She brooded over this ugly proposition all the dreary way across the country—sex the curse of life, indeed; he hadn’t felt that way on Christmas Eve when he’d had her twice in succession and then again the following morning, the celebration of Christ’s birth and the sacred hymns of the angelic choir notwithstanding. Or in the weeks after when he’d installed her in his house like a houri extracted from his harem and had his way with her whenever the urge struck him, which was any time of the day or night because he was as randy as a goat, the randiest man she’d ever been exposed to, even in France, even in Italy. And now, suddenly, sex was the curse of life. He’d twisted everything, the hypocrite, making her out to be the one at fault, reducing the monumentality of what they’d had together to a vulgar expression of sexual gratification as if they were apes in the jungle or some such rot. Well, she wouldn’t have it. And she wrote back to him, page after page, her emotions burning into her fingertips, the fountain pen, the ink that seared the very paper before her.
She blasted him, of course she did, but she expressed the fullness of her love too—and it was no infatuation, she reminded him, but a mature and spiritual love that stood against the petty conventions of a society bound up in its petty rules.100 She wouldn’t go to Taliesin if he begged her. She couldn’t. “Because a spirit walked abroad there whose presence must not be offended by one who truly loved him.” She went on in this vein, dredging up every Gothic reference to churchyards, yew trees and demon lovers she could recall, then began to remonstrate with him. Couldn’t he, above all people, with his finer sensibilities and conceptual brilliance, appreciate that this pining after a ghost was so false, so cheap, nothing more than two-penny sentimentality, a poor flimsy excuse for real love and loyalty? And she asked him, humbly and sincerely, if he wouldn’t accept gratefully a poor loving heart that he had mutilated beyond all thinking. He was the one in the wrong, couldn’t he see that? Couldn’t he see all she was offering him, in spite of the condemnation of that pitiless and cheaply moralizing society that made her an outcast for the “sin” of loving him? Even as she wrote, absorbed, distracted, resentful and brimming with love all at once, she felt the strength come back to her.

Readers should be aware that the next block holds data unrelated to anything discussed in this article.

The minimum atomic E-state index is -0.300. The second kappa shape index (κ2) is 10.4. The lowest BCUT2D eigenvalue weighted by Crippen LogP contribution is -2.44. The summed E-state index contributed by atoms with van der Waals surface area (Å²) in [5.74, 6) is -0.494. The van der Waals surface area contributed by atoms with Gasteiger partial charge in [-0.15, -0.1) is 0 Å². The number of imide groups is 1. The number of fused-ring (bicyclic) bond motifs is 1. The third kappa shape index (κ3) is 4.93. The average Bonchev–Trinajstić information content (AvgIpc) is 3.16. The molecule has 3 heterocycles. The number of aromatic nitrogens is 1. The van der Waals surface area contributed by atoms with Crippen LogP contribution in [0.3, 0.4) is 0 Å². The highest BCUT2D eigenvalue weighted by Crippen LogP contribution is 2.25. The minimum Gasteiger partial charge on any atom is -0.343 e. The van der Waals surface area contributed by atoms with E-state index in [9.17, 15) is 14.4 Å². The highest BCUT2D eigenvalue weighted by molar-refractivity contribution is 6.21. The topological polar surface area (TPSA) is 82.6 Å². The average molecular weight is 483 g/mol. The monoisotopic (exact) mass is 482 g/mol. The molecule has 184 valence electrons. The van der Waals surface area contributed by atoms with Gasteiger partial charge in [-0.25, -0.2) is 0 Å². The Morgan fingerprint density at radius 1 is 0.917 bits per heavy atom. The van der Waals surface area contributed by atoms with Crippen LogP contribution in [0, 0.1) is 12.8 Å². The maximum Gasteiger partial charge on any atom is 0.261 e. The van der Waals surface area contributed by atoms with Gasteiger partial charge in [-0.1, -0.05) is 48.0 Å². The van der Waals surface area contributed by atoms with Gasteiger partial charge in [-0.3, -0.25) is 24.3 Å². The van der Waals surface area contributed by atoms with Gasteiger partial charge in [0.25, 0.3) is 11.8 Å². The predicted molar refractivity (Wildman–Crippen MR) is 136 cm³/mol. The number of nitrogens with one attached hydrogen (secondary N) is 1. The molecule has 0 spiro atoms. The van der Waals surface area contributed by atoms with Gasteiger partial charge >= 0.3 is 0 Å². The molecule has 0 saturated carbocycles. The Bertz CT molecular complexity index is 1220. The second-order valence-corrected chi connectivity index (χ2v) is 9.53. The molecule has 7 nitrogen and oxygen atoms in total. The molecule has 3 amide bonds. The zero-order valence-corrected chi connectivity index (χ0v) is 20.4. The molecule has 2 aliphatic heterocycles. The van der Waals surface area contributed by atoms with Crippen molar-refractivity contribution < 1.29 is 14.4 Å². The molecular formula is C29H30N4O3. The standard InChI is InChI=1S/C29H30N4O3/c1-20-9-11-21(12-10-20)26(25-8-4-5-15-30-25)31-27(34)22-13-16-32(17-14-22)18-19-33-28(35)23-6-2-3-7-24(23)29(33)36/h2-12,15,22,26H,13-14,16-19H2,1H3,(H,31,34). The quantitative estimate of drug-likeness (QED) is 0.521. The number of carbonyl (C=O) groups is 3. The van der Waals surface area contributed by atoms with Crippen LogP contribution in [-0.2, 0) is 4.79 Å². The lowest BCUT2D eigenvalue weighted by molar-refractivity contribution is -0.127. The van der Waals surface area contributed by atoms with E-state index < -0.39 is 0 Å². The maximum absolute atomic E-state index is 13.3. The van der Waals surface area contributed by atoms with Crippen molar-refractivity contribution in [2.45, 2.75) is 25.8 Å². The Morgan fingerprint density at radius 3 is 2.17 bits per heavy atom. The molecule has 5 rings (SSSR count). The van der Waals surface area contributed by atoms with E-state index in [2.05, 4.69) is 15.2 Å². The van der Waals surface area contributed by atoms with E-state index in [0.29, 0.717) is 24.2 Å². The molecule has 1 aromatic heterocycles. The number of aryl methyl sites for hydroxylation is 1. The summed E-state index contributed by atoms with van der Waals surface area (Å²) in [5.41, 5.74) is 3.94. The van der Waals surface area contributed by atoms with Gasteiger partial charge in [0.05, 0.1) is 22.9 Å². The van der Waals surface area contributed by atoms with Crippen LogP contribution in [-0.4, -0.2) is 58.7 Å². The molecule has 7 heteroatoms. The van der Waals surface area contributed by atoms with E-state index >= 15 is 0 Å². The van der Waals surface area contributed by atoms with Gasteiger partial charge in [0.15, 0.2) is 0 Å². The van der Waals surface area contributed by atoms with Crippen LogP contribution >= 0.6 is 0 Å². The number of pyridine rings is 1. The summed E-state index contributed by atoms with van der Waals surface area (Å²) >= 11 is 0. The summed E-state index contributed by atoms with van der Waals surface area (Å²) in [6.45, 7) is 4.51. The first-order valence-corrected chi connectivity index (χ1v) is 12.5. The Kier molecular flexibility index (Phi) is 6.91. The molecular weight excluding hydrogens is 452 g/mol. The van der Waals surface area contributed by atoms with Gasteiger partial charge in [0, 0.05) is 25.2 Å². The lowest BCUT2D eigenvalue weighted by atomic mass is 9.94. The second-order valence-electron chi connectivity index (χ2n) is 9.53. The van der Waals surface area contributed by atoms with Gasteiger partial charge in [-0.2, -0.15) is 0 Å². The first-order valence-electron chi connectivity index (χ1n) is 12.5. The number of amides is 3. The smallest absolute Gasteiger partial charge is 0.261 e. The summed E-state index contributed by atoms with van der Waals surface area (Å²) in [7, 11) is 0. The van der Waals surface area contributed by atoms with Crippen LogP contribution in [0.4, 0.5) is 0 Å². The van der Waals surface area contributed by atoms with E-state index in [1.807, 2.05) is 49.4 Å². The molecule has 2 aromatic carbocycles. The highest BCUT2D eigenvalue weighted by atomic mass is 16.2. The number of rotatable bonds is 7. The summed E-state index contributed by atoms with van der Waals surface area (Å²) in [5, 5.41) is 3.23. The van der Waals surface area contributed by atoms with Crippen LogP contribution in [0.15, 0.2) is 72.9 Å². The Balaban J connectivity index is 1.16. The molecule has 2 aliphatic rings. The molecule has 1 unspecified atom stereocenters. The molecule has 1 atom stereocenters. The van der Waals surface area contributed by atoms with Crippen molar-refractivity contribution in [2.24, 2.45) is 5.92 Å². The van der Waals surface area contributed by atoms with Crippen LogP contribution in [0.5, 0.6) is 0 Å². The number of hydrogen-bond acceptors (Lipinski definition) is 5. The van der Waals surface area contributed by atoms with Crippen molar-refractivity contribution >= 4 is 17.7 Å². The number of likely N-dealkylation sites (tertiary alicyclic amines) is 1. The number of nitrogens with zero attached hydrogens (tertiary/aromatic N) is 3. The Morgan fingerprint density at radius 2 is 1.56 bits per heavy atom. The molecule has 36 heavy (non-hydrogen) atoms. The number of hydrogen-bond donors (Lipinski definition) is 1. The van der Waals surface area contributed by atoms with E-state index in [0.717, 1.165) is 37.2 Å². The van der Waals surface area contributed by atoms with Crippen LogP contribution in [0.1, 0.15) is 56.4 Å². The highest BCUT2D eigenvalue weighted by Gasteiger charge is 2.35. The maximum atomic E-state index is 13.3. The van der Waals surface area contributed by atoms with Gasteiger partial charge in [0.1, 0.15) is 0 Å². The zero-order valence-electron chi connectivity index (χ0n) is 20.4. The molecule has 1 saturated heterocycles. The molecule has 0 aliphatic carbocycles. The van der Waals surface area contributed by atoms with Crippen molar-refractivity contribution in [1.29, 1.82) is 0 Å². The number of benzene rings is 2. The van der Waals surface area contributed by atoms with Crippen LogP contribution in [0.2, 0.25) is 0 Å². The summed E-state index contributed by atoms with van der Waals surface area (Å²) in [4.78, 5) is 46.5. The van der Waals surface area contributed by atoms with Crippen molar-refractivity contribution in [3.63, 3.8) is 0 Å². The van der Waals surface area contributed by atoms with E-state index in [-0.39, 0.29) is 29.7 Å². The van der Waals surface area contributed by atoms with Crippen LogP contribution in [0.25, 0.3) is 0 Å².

“I SHALL WIN!” she exclaimed. “You’ll see! When the smoke of battle clears away I shall be a rainbow again—and, undying name—an altar of fire that you have tried to dash to hell. I shall weave a rose wreath and hang it round your neck. You will call it a yoke of bondage and curse it—no matter. You are afraid of the light I give you. You crouch in darkness. Come, take my hand, I will lead you.” And her valediction, intimating in its restraint whole worlds of love and grief and passionate regret, was, simply, Miriam.
 
And then she arrived, shriven, on the high altar of the west, Albuquerque, Santa Fe, Taos. She went barefoot in the mornings. She worshipped the sky. Took eau naturelle and unleavened bread. Wrapped herself in diaphanous things and let Jesus and Mary Baker Eddy apply their healing touch to her soul. Time was a mountain. Waters flowed, the wind blew. She watched the eagles rise on the thermals over the Sangre de Cristo Mountains as if they held all the power of the universe in their wings—or perhaps they were vultures, but no matter. She was there. She lived in the moment.
Gradually, his letters softened. Guilt ate at him—he’d seduced and abandoned her when she’d given up everything for him, even to the opprobrium of society, and he understood that now and begged her forgiveness. He sent money. He needed her. Wanted her. Pleaded with her to come back to him—and not just to Chicago, but to Taliesin, to be its mistress. And she? She let him dangle, reveling in her power to reach out to him across all that expanse of raw country and tighten the clamps of her hold on him. So what if it was venereal? He needed her. And he would see what she could give him beyond that, beyond the curse of sex—and yes, she threw the phrase right back in his face. They would walk the world together, she wrote him, hand in hand, stride for stride, and challenge the very gods for their sublimity.
By July, she was back in Chicago. By the end of August, she was at Taliesin.101

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Alice
Great book, nicely written and thank you BooksVooks for uploading